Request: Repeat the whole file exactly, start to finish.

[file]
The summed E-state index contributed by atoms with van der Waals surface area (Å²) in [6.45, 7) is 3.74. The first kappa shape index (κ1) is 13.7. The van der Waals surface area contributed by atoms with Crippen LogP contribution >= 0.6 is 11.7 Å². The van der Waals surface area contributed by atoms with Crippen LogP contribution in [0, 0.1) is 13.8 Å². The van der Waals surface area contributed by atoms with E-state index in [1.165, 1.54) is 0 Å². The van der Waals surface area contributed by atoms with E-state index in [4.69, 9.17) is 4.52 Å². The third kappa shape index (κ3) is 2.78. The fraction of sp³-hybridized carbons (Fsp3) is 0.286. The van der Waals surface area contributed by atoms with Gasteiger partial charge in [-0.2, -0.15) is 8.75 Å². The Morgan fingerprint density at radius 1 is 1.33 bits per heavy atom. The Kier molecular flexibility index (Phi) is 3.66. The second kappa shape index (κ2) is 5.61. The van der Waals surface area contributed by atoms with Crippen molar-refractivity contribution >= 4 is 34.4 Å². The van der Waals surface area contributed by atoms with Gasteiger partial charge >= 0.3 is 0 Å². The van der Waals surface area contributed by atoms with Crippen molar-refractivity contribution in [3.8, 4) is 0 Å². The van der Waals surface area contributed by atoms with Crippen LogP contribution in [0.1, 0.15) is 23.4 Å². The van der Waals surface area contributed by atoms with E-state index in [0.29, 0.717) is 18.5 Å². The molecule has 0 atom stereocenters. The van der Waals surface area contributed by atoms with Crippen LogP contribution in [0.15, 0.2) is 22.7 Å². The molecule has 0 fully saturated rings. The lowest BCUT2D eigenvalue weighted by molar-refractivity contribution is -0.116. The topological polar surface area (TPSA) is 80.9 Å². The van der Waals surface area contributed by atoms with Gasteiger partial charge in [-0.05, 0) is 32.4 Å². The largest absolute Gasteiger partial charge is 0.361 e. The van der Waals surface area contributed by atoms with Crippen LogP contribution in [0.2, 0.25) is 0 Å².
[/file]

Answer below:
The summed E-state index contributed by atoms with van der Waals surface area (Å²) in [6.45, 7) is 3.74. The first kappa shape index (κ1) is 13.7. The van der Waals surface area contributed by atoms with Crippen LogP contribution >= 0.6 is 11.7 Å². The van der Waals surface area contributed by atoms with Crippen LogP contribution in [0, 0.1) is 13.8 Å². The van der Waals surface area contributed by atoms with E-state index in [1.165, 1.54) is 0 Å². The van der Waals surface area contributed by atoms with E-state index in [4.69, 9.17) is 4.52 Å². The third kappa shape index (κ3) is 2.78. The fraction of sp³-hybridized carbons (Fsp3) is 0.286. The van der Waals surface area contributed by atoms with Gasteiger partial charge in [-0.2, -0.15) is 8.75 Å². The Morgan fingerprint density at radius 1 is 1.33 bits per heavy atom. The Kier molecular flexibility index (Phi) is 3.66. The second kappa shape index (κ2) is 5.61. The van der Waals surface area contributed by atoms with Crippen molar-refractivity contribution >= 4 is 34.4 Å². The van der Waals surface area contributed by atoms with Gasteiger partial charge >= 0.3 is 0 Å². The van der Waals surface area contributed by atoms with Crippen molar-refractivity contribution in [3.8, 4) is 0 Å². The van der Waals surface area contributed by atoms with Crippen LogP contribution in [0.1, 0.15) is 23.4 Å². The van der Waals surface area contributed by atoms with E-state index in [0.29, 0.717) is 18.5 Å². The molecule has 0 atom stereocenters. The van der Waals surface area contributed by atoms with Crippen LogP contribution in [0.15, 0.2) is 22.7 Å². The molecule has 0 fully saturated rings. The lowest BCUT2D eigenvalue weighted by molar-refractivity contribution is -0.116. The topological polar surface area (TPSA) is 80.9 Å². The van der Waals surface area contributed by atoms with Gasteiger partial charge in [-0.05, 0) is 32.4 Å². The largest absolute Gasteiger partial charge is 0.361 e. The van der Waals surface area contributed by atoms with Crippen LogP contribution in [0.2, 0.25) is 0 Å².